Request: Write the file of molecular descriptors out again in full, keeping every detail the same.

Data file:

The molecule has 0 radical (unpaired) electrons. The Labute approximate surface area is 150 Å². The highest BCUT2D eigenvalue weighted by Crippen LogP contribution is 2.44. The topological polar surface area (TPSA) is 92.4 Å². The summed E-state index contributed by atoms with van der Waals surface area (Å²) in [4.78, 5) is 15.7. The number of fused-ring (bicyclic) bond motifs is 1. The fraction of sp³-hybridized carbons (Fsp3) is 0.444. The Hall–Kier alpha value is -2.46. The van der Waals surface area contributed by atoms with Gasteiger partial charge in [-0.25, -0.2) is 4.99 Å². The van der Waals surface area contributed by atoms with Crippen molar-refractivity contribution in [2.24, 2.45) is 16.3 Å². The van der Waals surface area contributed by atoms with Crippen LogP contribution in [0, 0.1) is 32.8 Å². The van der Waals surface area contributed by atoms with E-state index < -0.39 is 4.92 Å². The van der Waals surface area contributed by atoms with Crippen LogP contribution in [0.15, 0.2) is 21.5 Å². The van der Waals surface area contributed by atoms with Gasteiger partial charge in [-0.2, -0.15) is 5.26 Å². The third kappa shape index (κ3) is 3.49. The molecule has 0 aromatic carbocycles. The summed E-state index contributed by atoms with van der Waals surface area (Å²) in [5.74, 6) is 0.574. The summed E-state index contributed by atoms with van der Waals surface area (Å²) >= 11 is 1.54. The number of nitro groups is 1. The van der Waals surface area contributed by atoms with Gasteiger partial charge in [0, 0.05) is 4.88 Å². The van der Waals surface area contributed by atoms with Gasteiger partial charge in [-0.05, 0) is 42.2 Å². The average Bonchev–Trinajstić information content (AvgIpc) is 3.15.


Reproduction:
The molecule has 0 radical (unpaired) electrons. The Labute approximate surface area is 150 Å². The highest BCUT2D eigenvalue weighted by Crippen LogP contribution is 2.44. The topological polar surface area (TPSA) is 92.4 Å². The summed E-state index contributed by atoms with van der Waals surface area (Å²) in [4.78, 5) is 15.7. The number of fused-ring (bicyclic) bond motifs is 1. The fraction of sp³-hybridized carbons (Fsp3) is 0.444. The Hall–Kier alpha value is -2.46. The van der Waals surface area contributed by atoms with Gasteiger partial charge in [-0.25, -0.2) is 4.99 Å². The van der Waals surface area contributed by atoms with Crippen molar-refractivity contribution in [2.24, 2.45) is 16.3 Å². The van der Waals surface area contributed by atoms with Crippen LogP contribution in [0, 0.1) is 32.8 Å². The van der Waals surface area contributed by atoms with E-state index < -0.39 is 4.92 Å². The van der Waals surface area contributed by atoms with Crippen LogP contribution in [0.15, 0.2) is 21.5 Å². The van der Waals surface area contributed by atoms with Gasteiger partial charge in [-0.2, -0.15) is 5.26 Å². The third kappa shape index (κ3) is 3.49. The molecule has 0 aromatic carbocycles. The summed E-state index contributed by atoms with van der Waals surface area (Å²) in [5.74, 6) is 0.574. The summed E-state index contributed by atoms with van der Waals surface area (Å²) >= 11 is 1.54. The number of nitro groups is 1. The van der Waals surface area contributed by atoms with Gasteiger partial charge in [0, 0.05) is 4.88 Å². The van der Waals surface area contributed by atoms with Gasteiger partial charge in [-0.05, 0) is 42.2 Å². The average Bonchev–Trinajstić information content (AvgIpc) is 3.15.